Forewarning: none of this is groundbreaking; most of this you will have heard before, but in these “times of trouble”, let me be your “Mother Mary”, and speak some “words of wisdom”.
1. Start revising early:
Both within the time leading up to exams and, more specifically, within each day you have to revise. This allows you to pace yourself, and allows time for the inevitable breakdowns along the way. Obviously this is all relative and it depends what works best for you, but I always avoid working in the evenings. I find facing revision a lot easier knowing that if I work hard during the day, I get the evening off to relax.
2. Make a timetable:
If anything, the excessive colour coordinating that this requires is a great method of procrastination that comes without the guilt, because it’s actually revision related! But seriously, a timetable made on Excel for example, is a great way of planning each day, and attributing revision and breaks into half hour slots. Plus, I find ticking off each half hour I’ve accomplished worryingly satisfying.
I find facing revision a lot easier knowing that if I work hard during the day, I get the evening off to relax.
Make sure those sacred breaks are wholehearted breaks. But think about mixing them up. Don’t just turn to Netflix or scroll obliviously through Facebook each time. Try things that will allow your mind to continue being stimulated, but in different ways to that of studying. I tend to pick up my guitar for half an hour, squeeze in a yoga session, or seek out my cat for a well-deserved cuddle (yes, my cat is very stimulating, tyvm).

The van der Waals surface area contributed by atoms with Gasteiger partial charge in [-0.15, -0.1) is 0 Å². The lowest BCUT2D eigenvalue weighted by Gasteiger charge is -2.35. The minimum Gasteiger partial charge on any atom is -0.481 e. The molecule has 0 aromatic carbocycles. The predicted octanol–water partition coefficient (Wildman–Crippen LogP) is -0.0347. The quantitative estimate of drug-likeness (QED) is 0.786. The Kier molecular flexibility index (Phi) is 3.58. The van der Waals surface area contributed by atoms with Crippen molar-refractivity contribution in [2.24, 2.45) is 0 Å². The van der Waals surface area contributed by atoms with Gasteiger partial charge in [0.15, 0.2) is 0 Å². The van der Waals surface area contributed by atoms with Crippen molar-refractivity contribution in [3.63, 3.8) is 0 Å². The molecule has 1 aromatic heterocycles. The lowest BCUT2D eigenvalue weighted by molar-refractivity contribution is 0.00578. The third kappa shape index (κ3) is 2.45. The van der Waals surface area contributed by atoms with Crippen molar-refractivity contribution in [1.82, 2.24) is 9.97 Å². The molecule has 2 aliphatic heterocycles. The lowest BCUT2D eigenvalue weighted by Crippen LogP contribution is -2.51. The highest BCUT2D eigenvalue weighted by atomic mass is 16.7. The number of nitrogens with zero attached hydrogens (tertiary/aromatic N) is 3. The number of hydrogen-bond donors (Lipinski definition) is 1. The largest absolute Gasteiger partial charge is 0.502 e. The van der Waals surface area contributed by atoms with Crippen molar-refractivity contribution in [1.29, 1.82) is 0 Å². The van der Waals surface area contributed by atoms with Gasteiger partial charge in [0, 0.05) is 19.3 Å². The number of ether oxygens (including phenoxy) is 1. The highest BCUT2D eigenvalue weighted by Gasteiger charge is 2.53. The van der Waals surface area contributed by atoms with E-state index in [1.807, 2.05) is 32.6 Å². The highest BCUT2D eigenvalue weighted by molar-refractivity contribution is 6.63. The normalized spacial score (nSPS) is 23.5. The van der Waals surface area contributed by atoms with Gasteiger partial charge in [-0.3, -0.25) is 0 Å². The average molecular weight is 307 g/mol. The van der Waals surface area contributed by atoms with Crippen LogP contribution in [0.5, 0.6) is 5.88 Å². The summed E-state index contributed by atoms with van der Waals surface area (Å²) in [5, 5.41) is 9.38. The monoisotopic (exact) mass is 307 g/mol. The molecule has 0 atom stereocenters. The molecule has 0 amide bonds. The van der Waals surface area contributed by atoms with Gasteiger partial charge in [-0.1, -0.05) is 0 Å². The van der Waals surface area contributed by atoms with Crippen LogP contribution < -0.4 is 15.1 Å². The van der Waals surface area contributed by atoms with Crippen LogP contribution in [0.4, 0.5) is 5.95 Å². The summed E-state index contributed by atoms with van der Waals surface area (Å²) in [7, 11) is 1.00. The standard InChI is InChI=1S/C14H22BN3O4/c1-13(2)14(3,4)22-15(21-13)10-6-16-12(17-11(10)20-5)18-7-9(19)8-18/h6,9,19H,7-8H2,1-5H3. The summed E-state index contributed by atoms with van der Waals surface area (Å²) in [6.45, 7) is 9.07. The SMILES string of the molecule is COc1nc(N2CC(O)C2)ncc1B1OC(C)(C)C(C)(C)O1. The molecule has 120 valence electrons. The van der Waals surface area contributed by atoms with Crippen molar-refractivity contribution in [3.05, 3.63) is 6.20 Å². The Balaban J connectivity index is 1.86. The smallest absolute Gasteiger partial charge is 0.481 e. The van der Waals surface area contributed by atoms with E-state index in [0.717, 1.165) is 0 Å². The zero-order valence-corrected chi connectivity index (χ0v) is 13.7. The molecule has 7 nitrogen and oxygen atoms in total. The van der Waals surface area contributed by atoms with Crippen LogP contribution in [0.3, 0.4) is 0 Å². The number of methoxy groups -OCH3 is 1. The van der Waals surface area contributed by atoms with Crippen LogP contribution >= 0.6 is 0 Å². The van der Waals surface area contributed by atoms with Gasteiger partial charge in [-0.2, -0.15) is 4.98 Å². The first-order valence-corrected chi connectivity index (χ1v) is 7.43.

Try things that will allow your mind to continue being stimulated, but in different ways to that of studying.
4. (Getting serious now) Wellbeing:
I have been so impressed with the amount of help I have received from Exeter’s Wellbeing department, and staff in general, in relation to my Anxiety. I urge any of you suffering with Anxiety, Depression, OCD, or anything that means your revision and exam performance may be compromised, to book an appointment to have a chat with someone from Wellbeing, or even just your personal tutor. They are wonderfully understanding and can offer valuable ways of making exams less daunting. From allowing you to sit your exams in a less crowded room, or extending the actual duration of time you are allocated within an exam, to simply sitting down with you and helping you formulate a revision plan, it is definitely worth reaching out if you’re finding the stress or dread of exams at all overwhelming.
If I were to give one piece of advice in relation to maintaining a good wellbeing throughout exam periods, or even within life generally, it would be to treat yourself as you would a child.
5. Self care:
If I were to give one piece of advice in relation to maintaining a good wellbeing throughout exam periods, or even within life generally, it would be to treat yourself as you would a child. Get yourself to bed early; feed yourself nourishing food; be strict with yourself; but also be kind and reward yourself: just take care of yourself.